On the other side of the atlantic, my german grandfather had been a pilot and was declared ‘missing in action’ and never found. My german grandmother, with whom I was very close, never remarried and spend most of the rest of her life coming to terms with the trauma of the war. This included the dangerous decision to escape from east germany in 1959 by going on holiday to the west which was still permitted at the time, with all of their worldly possessions in just two suitcases. I still can’t quite fathom the bravery.
Within her extended family, one of my grandmothers cousins had married the daughter of another legendary physicist Werner Heisenberg, he of the famous Uncertainty principal. Like Feynman, Heisenberg also worked on the German’s failed efforts to build an atomic bomb. Some imply, including my great-aunt, that he deliberately slowed down the research progamme as he didn’t believe it and also through loyalty with many of his (jewish) peers who had been forced to emigrate to America and elsewhere. Whilst evidence for this is scant, I like to believe it to be true.
“The reality we can put into words is never reality itself.” Werner Heisenberg
Much later, I was fortunate to study with Peter Higgs, who is now synonymous with the Higgs Boson, aka the God Particle, which was finally discovered (sort of) in Cern last year (see image above). He was a lovely, gentle man, and without question his course on Groups and Symmetries, was the hardest but most intellectually stimulating course I have ever taken.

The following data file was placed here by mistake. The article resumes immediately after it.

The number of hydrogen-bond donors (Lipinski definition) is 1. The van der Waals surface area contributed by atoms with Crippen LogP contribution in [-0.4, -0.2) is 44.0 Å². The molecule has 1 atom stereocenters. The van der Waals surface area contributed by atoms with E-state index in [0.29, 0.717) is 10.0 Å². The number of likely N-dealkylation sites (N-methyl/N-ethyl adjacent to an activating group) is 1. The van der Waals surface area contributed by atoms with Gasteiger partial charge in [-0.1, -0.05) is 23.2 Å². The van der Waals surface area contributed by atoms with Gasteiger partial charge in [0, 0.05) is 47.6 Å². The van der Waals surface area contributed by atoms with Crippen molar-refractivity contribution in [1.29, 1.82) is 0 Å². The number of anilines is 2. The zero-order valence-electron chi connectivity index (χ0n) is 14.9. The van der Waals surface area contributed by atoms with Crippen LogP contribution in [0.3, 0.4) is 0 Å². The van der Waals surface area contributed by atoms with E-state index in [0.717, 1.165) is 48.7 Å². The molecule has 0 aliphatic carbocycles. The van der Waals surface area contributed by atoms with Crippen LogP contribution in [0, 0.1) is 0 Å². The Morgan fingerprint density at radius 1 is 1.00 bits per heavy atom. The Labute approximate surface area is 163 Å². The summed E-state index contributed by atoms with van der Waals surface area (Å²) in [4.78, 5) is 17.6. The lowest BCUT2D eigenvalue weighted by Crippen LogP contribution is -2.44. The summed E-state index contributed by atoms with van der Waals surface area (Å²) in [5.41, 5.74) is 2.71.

In the course he derived Heisenberg’s famous uncertainty principal from first principals (without telling us that is what we were doing) which took 10 weeks of hard core mathematics but was deeply satisfying once we got to the end. I also remember that he always wore polar-neck sweaters and you could see his nipples through the thin fabric, which made me and my fellow students chuckle every time but perhaps I shouldn’t really confess to such shallowness.
Anyway, there are so many more stories interwoven with the history of science but these are a snapshot of the ones that are most important to me because I can relate to them directly. I think there is often a danger that we separate the science from the context and somehow present it as an absolute truth rather than what it is, which is a constant dialogue. Science is wonderful because of it’s humanity not in spite of it.
I feel both a lot of pride and a bit of shame in my physics background. It is incredibly handy so often, partly because it forces you to challenge assumptions, be ruthlessly rational, whilst also being comfortable with uncertainty. These days in the work we do at 100%Open, we make the case that a well articulated problem is simply a solution by another name. As the godfather of physics Albert Einstein once (apparently) said
“If I had an hour to save the world, I’d spend 55 minutes thinking about the problem and 5 minutes thinking about the solutions.” Albert Einstein
Goodness knows we have plenty of problems to solve in the world right now. Perhaps the much maligned physicists might be able to help, but it would really help if they could learn a little humility.